Balancing the workload between national, statewide, and Evergreen work not only required a concerted effort to do more with less but to rethink commitments. Coinciding with the pressing need to become more strategic in the deployment of co-director energies, the Center also needed to learn how to work in a changing higher education landscape where funding faculty development per se did not interest private philanthropic organizations who were more interested in solving persistent problems related to college completion through large-scale state and regional initiatives which might have faculty development components. This drying up of typical funding sources such as FIPSE coincided with cut-backs to state funding for higher education with its own dire ramifications for Evergreen’s public service centers.  In response—and with the then provost’s support—Washington Center raised funds to pay shortfalls in staff salaries through an increase in EWS teaching time and by taking on more external work as faculty development consultants, coaches, and project leaders on national multiple-year Lumina Foundation and Gates Foundation projects related to college readiness. At the state-level the Center also intensified its work with the State Board by becoming part of its Rethinking Pre-College Math leadership team as well as doing professional development and campus coaching for its I-BEST (Integrated Basic Education and Skills Training) programs.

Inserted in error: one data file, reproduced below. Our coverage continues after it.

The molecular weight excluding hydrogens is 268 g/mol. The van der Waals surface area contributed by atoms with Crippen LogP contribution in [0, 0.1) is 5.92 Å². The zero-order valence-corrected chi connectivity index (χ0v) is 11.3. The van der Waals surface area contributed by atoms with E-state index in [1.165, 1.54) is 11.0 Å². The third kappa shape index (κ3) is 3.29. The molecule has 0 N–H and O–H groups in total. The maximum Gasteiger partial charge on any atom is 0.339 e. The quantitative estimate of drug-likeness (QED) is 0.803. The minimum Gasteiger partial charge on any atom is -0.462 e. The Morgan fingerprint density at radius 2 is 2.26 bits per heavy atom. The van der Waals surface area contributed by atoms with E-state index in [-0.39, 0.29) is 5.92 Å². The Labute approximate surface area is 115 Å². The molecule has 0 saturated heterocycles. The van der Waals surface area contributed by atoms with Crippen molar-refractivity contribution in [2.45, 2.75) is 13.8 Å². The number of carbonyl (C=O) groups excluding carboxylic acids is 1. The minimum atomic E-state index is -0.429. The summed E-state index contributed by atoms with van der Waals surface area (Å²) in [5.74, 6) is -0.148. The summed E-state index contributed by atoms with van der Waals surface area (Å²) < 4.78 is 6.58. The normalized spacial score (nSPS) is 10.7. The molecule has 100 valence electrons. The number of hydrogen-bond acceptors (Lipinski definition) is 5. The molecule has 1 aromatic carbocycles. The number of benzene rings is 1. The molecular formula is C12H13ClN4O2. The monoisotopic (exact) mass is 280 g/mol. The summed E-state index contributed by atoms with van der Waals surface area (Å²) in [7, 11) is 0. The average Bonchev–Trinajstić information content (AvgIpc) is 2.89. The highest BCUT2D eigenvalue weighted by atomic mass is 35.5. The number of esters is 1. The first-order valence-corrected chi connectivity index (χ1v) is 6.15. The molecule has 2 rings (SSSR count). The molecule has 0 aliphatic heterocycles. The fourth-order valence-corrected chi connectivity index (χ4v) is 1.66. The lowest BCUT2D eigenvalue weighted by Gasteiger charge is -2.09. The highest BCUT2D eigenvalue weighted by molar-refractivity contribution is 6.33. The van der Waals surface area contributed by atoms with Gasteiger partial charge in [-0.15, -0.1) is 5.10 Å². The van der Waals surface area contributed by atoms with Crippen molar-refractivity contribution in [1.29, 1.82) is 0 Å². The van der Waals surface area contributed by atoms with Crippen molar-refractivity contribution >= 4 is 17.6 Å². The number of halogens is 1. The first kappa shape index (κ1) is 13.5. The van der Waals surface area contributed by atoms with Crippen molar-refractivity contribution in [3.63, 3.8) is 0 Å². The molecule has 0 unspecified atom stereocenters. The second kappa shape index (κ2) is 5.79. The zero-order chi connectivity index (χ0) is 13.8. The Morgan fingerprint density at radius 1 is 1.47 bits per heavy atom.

These ventures as well as articles co-authored by the Washington Center co-directors in Change magazine which  highlighted Washington Center and Evergreen’s unique approach to teaching and learning led to greater demands for summer institutes, regional networks, curriculum planning retreats, conference presentations, keynotes, and consulting contracts.  Where appropriate, the Center recruited Evergreen faculty to fulfill the responsibilities which come with being a nationally-recognized center in new areas of educational work beyond the liberal arts and sciences.